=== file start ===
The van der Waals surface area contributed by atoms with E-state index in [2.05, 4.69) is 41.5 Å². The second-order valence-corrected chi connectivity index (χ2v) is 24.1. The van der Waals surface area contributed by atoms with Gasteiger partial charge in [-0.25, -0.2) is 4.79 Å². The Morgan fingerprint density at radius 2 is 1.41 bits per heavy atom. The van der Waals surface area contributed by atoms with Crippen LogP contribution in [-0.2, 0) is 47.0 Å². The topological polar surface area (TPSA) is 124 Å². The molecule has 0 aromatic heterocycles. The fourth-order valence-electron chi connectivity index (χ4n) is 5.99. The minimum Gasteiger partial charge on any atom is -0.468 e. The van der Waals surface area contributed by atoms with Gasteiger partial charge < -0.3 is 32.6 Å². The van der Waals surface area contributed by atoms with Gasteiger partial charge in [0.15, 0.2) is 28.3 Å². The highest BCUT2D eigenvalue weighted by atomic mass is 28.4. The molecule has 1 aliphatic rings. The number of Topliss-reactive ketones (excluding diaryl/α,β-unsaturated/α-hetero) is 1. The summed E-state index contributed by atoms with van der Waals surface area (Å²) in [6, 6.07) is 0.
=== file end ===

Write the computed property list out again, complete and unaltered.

The van der Waals surface area contributed by atoms with E-state index in [2.05, 4.69) is 41.5 Å². The second-order valence-corrected chi connectivity index (χ2v) is 24.1. The van der Waals surface area contributed by atoms with Gasteiger partial charge in [-0.25, -0.2) is 4.79 Å². The Morgan fingerprint density at radius 2 is 1.41 bits per heavy atom. The van der Waals surface area contributed by atoms with Crippen LogP contribution in [-0.2, 0) is 47.0 Å². The topological polar surface area (TPSA) is 124 Å². The molecule has 0 aromatic heterocycles. The fourth-order valence-electron chi connectivity index (χ4n) is 5.99. The minimum Gasteiger partial charge on any atom is -0.468 e. The van der Waals surface area contributed by atoms with Gasteiger partial charge < -0.3 is 32.6 Å². The van der Waals surface area contributed by atoms with Gasteiger partial charge in [0.15, 0.2) is 28.3 Å². The highest BCUT2D eigenvalue weighted by atomic mass is 28.4. The molecule has 1 aliphatic rings. The number of Topliss-reactive ketones (excluding diaryl/α,β-unsaturated/α-hetero) is 1. The summed E-state index contributed by atoms with van der Waals surface area (Å²) in [6, 6.07) is 0.